When couples decide to divorce, they often think about how they're to divide up tangible assets. They, however, rarely think about what's going to become of their personal or shared debt. This is one of those things, though, that couples must discuss when it comes to property division.
Having your divorce attorney help you broker an agreement with your ex as to who is going to continue paying on one bill or the other is important. If you don't make such decisions and put them in writing, then your ex failing to pay a bill that's owed or not doing so in a timely fashion could impact both your and your ex's credit for an extended period of time.
While having which of the two of you is going to pay each bill written into the divorce decree is important, it means very little to creditors. What matters most to them is how their own credit agreement is written. If it lists both of you as co-applicants or authorized users, then they'll likely pursue both of you in getting what they're owed.
It's because of this that financial experts recommend for divorcing couples to try and pay off or down those pesky joint accounts as quickly as possible.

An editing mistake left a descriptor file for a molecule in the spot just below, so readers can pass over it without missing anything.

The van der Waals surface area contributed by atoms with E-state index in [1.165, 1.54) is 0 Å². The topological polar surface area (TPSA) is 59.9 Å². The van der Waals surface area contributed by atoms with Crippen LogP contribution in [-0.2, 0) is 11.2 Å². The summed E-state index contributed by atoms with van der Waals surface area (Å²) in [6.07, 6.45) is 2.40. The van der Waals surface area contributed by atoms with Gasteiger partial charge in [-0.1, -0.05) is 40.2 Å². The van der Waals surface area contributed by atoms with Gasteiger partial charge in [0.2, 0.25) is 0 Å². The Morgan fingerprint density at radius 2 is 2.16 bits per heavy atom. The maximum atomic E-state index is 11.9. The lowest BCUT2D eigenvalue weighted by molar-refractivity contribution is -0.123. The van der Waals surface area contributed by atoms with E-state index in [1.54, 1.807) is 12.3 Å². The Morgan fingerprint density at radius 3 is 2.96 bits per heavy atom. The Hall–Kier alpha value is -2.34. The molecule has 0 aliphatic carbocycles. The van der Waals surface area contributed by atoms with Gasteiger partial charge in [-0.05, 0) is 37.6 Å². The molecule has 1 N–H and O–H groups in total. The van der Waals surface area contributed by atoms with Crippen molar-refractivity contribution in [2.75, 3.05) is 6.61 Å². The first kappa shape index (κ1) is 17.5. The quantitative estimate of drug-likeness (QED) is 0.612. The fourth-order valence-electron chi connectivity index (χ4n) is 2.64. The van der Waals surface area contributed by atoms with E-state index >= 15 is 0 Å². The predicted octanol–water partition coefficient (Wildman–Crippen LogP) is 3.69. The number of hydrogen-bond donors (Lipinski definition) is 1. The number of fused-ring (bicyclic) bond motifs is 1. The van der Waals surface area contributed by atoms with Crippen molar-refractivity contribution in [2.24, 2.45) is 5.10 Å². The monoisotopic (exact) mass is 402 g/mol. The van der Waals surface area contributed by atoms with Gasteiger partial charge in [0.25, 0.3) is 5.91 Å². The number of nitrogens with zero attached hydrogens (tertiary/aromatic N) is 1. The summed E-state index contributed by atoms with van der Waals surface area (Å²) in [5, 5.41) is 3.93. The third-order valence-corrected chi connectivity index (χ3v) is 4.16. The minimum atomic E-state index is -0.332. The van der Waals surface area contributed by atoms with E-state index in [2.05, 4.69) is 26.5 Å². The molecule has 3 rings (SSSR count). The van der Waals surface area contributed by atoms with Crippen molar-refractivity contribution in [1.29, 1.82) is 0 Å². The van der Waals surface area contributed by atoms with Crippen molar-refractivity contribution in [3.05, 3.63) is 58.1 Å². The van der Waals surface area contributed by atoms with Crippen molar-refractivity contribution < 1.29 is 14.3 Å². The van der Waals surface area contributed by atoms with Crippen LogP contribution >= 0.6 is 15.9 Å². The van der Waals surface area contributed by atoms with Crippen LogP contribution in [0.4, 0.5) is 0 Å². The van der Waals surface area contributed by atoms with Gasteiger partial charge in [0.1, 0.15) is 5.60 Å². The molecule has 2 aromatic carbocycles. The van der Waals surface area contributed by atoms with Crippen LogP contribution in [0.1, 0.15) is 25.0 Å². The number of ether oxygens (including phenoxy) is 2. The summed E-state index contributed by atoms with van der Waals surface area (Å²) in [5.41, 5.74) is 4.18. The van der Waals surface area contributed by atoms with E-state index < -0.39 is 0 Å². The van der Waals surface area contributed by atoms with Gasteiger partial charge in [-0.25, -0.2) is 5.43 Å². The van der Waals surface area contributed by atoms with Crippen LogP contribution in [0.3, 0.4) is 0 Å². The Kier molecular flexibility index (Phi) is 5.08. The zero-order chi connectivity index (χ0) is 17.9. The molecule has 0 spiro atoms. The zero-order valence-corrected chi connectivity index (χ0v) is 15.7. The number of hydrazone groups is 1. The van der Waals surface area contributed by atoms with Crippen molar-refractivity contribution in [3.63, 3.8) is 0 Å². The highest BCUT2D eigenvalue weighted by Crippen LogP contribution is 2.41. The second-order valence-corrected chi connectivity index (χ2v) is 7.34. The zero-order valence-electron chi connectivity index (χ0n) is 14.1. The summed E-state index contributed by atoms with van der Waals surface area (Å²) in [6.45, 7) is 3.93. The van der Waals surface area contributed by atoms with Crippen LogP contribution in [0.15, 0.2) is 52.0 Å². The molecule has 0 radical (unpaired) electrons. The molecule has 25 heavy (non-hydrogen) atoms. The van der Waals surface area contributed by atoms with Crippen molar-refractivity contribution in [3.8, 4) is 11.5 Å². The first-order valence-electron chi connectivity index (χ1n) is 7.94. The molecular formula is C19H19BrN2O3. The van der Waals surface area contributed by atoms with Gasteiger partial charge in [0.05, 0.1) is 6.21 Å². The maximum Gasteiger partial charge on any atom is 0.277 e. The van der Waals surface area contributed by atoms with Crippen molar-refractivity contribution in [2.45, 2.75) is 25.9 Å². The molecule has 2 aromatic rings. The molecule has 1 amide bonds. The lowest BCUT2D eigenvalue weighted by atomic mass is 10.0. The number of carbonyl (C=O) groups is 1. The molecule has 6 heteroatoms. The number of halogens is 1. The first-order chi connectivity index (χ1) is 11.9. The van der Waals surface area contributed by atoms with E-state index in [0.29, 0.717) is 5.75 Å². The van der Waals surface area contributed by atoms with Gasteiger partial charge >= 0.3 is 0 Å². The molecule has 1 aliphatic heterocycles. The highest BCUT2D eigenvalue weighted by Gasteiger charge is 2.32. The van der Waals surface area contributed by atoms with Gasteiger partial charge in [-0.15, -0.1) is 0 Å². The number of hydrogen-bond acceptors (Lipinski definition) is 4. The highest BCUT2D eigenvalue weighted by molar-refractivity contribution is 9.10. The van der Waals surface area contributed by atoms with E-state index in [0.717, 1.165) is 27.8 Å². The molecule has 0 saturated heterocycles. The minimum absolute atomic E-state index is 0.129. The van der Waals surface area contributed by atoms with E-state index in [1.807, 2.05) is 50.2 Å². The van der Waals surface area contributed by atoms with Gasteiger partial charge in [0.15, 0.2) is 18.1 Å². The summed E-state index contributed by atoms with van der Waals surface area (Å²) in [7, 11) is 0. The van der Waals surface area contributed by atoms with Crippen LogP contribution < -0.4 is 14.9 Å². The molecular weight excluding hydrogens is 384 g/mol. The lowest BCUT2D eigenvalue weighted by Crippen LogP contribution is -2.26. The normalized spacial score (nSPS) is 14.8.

They also recommend that these accounts be put in just one of your names the minute you do to reduce the chances of your credit being further impacted. In some cases, you may even have to pay it down and then close the account simply to get him or her off of it.
When it comes to loans, like car or mortgage ones, whichever spouse that is going to keep it may benefit from refinancing it in his or her own name. You being in control of payments will give you peace of mind and timely payments will help improve your credit score.
If you're considering getting divorced and you want to learn more about how debts are split up during this process, then a Fort Myers attorney can advise you about how to proceed.